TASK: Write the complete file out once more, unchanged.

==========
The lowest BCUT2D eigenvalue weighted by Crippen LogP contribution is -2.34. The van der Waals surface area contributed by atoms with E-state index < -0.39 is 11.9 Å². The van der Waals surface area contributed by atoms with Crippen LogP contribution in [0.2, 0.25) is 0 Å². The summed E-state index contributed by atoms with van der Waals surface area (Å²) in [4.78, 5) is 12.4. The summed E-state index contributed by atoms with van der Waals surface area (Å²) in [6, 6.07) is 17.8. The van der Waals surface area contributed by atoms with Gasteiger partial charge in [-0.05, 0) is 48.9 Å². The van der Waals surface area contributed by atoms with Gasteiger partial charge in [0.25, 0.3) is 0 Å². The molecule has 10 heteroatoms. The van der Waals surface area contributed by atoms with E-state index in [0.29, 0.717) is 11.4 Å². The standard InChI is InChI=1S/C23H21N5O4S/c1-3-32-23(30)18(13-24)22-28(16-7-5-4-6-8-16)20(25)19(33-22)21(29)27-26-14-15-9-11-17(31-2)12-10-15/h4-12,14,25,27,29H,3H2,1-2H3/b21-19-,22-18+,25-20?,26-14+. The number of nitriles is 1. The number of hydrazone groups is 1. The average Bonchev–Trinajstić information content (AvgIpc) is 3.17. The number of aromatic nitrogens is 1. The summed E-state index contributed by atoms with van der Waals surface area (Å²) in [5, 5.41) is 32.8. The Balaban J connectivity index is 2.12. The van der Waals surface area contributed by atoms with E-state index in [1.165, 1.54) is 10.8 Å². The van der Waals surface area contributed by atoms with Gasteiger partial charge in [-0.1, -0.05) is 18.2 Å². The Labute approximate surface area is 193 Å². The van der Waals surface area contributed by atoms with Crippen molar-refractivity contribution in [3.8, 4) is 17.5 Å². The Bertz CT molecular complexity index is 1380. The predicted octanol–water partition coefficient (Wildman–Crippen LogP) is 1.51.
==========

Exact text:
The lowest BCUT2D eigenvalue weighted by Crippen LogP contribution is -2.34. The van der Waals surface area contributed by atoms with E-state index < -0.39 is 11.9 Å². The van der Waals surface area contributed by atoms with Crippen LogP contribution in [0.2, 0.25) is 0 Å². The summed E-state index contributed by atoms with van der Waals surface area (Å²) in [4.78, 5) is 12.4. The summed E-state index contributed by atoms with van der Waals surface area (Å²) in [6, 6.07) is 17.8. The van der Waals surface area contributed by atoms with Gasteiger partial charge in [-0.05, 0) is 48.9 Å². The van der Waals surface area contributed by atoms with Gasteiger partial charge in [0.25, 0.3) is 0 Å². The molecule has 10 heteroatoms. The van der Waals surface area contributed by atoms with E-state index in [0.29, 0.717) is 11.4 Å². The standard InChI is InChI=1S/C23H21N5O4S/c1-3-32-23(30)18(13-24)22-28(16-7-5-4-6-8-16)20(25)19(33-22)21(29)27-26-14-15-9-11-17(31-2)12-10-15/h4-12,14,25,27,29H,3H2,1-2H3/b21-19-,22-18+,25-20?,26-14+. The number of nitriles is 1. The number of hydrazone groups is 1. The average Bonchev–Trinajstić information content (AvgIpc) is 3.17. The number of aromatic nitrogens is 1. The summed E-state index contributed by atoms with van der Waals surface area (Å²) in [5, 5.41) is 32.8. The Balaban J connectivity index is 2.12. The van der Waals surface area contributed by atoms with E-state index in [1.165, 1.54) is 10.8 Å². The van der Waals surface area contributed by atoms with Gasteiger partial charge in [-0.1, -0.05) is 18.2 Å². The Labute approximate surface area is 193 Å². The van der Waals surface area contributed by atoms with Crippen molar-refractivity contribution in [3.8, 4) is 17.5 Å². The Bertz CT molecular complexity index is 1380. The predicted octanol–water partition coefficient (Wildman–Crippen LogP) is 1.51.